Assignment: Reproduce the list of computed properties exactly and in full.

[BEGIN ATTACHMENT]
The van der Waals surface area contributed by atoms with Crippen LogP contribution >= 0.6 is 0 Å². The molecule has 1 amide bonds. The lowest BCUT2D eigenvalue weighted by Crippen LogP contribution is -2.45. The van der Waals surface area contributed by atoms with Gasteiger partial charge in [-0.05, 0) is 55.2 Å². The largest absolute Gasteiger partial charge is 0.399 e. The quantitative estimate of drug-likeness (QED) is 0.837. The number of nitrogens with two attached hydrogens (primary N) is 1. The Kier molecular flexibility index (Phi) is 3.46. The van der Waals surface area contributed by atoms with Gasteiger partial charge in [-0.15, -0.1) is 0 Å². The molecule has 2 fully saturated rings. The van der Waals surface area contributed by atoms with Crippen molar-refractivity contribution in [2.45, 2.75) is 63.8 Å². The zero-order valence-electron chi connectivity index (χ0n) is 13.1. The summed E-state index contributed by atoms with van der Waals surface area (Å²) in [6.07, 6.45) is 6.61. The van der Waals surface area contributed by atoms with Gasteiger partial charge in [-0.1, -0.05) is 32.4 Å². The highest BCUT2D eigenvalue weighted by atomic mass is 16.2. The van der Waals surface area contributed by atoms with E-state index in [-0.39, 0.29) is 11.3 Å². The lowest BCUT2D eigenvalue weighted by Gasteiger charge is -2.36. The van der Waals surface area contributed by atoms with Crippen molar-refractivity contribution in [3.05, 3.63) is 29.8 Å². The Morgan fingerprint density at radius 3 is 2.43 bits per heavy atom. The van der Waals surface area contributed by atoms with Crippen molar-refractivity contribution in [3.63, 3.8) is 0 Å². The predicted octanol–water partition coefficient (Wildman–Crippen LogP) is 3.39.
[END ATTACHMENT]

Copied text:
The van der Waals surface area contributed by atoms with Crippen LogP contribution >= 0.6 is 0 Å². The molecule has 1 amide bonds. The lowest BCUT2D eigenvalue weighted by Crippen LogP contribution is -2.45. The van der Waals surface area contributed by atoms with Gasteiger partial charge in [-0.05, 0) is 55.2 Å². The largest absolute Gasteiger partial charge is 0.399 e. The quantitative estimate of drug-likeness (QED) is 0.837. The number of nitrogens with two attached hydrogens (primary N) is 1. The Kier molecular flexibility index (Phi) is 3.46. The van der Waals surface area contributed by atoms with Gasteiger partial charge in [-0.15, -0.1) is 0 Å². The molecule has 2 fully saturated rings. The van der Waals surface area contributed by atoms with Crippen molar-refractivity contribution in [2.45, 2.75) is 63.8 Å². The zero-order valence-electron chi connectivity index (χ0n) is 13.1. The summed E-state index contributed by atoms with van der Waals surface area (Å²) in [6.07, 6.45) is 6.61. The van der Waals surface area contributed by atoms with Gasteiger partial charge in [-0.1, -0.05) is 32.4 Å². The highest BCUT2D eigenvalue weighted by atomic mass is 16.2. The van der Waals surface area contributed by atoms with E-state index in [-0.39, 0.29) is 11.3 Å². The lowest BCUT2D eigenvalue weighted by Gasteiger charge is -2.36. The van der Waals surface area contributed by atoms with Crippen molar-refractivity contribution in [3.05, 3.63) is 29.8 Å². The Morgan fingerprint density at radius 3 is 2.43 bits per heavy atom. The van der Waals surface area contributed by atoms with Crippen molar-refractivity contribution in [3.63, 3.8) is 0 Å². The predicted octanol–water partition coefficient (Wildman–Crippen LogP) is 3.39.